Is this project an undergraduate, graduate, or faculty project?

Undergraduate

group

Daytona Beach

Poster Session

Authors' Class Standing

Riley Flanagan, Senior Michael Fornito, Senior Tania Rivas, Junior

Lead Presenter's Name

Riley Flanagan

Faculty Mentor Name

Christine Walck

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Abstract

Adoption of Augmented and Virtual Reality (AR and VR) interfaces in the aerospace and defense fields has been inhibited by conspicuous and cumbersome input mechanisms such as gestures and spoken voice recognition. Silent speech interfaces using non-invasive electromyography (EMG) sensors are posited as a means for controlling AR and VR interfaces with potential for inconspicuous and high bandwidth input. Our objective is to develop a silent speech interface that receives input from subvocalizations via skin surface EMG sensors, which is then decoded into commands for controlling a heads-up-display built on a Microsoft HoloLens. EMG sensors are placed on the Digastric, Stylohyoid, Sternohyoid, and Cricothyroid muscles located on the anterior cervical region. The collected data is used to train a convolutional neural network that functions as a classifier, determining the subject’s subvocal input against a word library. The user will equip the wearable interface and use it to silently send commands through subvocalizations to control an AR device. Effectiveness of the wearable interface will be defined by word recognition accuracies in mouthed trials using the current command library. Future work includes expanding the dataset used to train the recognition model and live demonstration in controlling an augmented reality interface.

Did this research project receive funding support (Spark, SURF, Research Abroad, Student Internal Grants, or Ignite Grants) from the Office of Undergraduate Research?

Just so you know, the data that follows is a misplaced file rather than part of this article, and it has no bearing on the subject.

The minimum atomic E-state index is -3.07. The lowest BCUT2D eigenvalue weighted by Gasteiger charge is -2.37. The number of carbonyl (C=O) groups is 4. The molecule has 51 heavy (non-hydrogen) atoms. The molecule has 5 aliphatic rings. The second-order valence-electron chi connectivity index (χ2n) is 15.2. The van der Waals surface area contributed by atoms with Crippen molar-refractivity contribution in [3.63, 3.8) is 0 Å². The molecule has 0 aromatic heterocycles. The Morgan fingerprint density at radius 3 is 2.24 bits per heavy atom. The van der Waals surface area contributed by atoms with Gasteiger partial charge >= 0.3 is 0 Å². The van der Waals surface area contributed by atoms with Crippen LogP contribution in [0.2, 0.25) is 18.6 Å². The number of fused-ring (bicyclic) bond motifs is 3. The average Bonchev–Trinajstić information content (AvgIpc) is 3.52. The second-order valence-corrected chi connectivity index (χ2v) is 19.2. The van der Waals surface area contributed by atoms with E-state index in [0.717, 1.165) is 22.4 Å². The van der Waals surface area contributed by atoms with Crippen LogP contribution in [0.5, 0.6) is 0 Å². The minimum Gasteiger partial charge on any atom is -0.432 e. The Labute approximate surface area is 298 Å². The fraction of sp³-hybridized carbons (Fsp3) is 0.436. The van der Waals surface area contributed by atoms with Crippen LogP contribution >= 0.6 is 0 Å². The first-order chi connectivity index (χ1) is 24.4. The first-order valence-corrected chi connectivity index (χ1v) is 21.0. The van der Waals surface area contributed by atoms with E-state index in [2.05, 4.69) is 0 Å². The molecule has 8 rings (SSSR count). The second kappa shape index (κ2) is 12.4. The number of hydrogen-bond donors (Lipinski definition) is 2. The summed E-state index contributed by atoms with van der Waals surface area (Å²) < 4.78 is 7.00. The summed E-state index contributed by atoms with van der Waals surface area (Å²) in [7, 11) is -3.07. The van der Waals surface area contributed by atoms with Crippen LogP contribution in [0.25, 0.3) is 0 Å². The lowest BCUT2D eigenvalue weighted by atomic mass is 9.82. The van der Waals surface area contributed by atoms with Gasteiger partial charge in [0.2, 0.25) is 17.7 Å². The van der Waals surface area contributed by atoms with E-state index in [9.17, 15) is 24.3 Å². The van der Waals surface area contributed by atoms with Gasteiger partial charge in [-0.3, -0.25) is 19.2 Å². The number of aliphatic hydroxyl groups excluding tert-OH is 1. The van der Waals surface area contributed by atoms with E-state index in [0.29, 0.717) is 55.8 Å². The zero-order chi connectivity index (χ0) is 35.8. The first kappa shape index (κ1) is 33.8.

Yes, Student Internal Grants

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Development of a Silent Speech Interface for Augmented Reality Applications

Adoption of Augmented and Virtual Reality (AR and VR) interfaces in the aerospace and defense fields has been inhibited by conspicuous and cumbersome input mechanisms such as gestures and spoken voice recognition. Silent speech interfaces using non-invasive electromyography (EMG) sensors are posited as a means for controlling AR and VR interfaces with potential for inconspicuous and high bandwidth input. Our objective is to develop a silent speech interface that receives input from subvocalizations via skin surface EMG sensors, which is then decoded into commands for controlling a heads-up-display built on a Microsoft HoloLens. EMG sensors are placed on the Digastric, Stylohyoid, Sternohyoid, and Cricothyroid muscles located on the anterior cervical region. The collected data is used to train a convolutional neural network that functions as a classifier, determining the subject’s subvocal input against a word library. The user will equip the wearable interface and use it to silently send commands through subvocalizations to control an AR device. Effectiveness of the wearable interface will be defined by word recognition accuracies in mouthed trials using the current command library. Future work includes expanding the dataset used to train the recognition model and live demonstration in controlling an augmented reality interface.

 

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